While the work you do and the relationships you develop while volunteering can sometimes lead to paid work, this is the exception not the rule. The positive effect of volunteering on your job prospects is likely to be less direct.
Anecdotally at least, employers prefer to recruit people with volunteering experience on their CV rather than those without it. Even if voluntary work in itself is unlikely to be the main factor that persuades an employer to take on a particular applicant, it might swing things your way if, say, there is nothing to choose between you and another job candidate in terms of skills. At the very least, employers favour people who show enthusiasm, energy and drive, and there are few better ways to demonstrate those characteristics than by doing voluntary work.
Volunteering can also equip you with many of the core workplace skills that will make you an appealing candidate in the jobs market generally. However, unless you have been extremely selective in the type of voluntary work you take on, it won’t usually equip you with the specific skills that a particular job requires.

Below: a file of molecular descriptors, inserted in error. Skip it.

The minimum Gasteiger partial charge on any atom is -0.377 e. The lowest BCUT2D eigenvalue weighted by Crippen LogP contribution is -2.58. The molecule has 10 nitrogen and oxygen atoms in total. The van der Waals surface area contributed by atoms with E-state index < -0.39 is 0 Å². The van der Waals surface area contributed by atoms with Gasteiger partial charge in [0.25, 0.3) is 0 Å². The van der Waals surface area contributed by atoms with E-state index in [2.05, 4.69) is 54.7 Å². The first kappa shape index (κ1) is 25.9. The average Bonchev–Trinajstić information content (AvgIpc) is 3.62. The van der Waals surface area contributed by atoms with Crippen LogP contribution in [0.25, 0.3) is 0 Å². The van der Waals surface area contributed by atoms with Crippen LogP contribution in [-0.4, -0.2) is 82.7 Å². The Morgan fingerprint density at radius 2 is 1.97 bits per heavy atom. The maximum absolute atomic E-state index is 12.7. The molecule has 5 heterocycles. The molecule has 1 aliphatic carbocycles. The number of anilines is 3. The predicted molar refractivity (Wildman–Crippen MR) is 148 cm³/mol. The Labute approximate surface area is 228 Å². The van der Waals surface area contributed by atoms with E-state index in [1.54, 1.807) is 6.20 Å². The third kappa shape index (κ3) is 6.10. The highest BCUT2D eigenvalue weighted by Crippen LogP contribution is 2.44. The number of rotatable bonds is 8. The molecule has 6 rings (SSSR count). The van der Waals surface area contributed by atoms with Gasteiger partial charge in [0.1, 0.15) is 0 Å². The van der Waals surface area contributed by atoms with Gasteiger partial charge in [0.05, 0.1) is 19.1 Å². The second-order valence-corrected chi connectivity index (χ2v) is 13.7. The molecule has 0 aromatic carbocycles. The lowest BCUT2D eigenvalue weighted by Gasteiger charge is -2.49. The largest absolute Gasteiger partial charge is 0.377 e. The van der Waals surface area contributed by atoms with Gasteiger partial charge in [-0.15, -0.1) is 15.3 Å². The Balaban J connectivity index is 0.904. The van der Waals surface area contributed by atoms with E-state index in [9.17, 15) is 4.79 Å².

If you’ve been unemployed for a while, getting out and about, meeting people and staying active through volunteer work can help you restore or maintain your self-confidence, which is vital when going for jobs. It’s possible (though by no means guaranteed) that the people you’re working with might have contacts who are offering the kind of paid work you’re looking for. You could even find that you have a particular talent for the skills you’re using in your volunteer work. And that could help change your career direction completely.
For those already in work, volunteering part-time can bolster your CV, giving you a whole load of new skills and experience that you would normally only get from a different job, and putting you in a much stronger position when you finally decide to move on.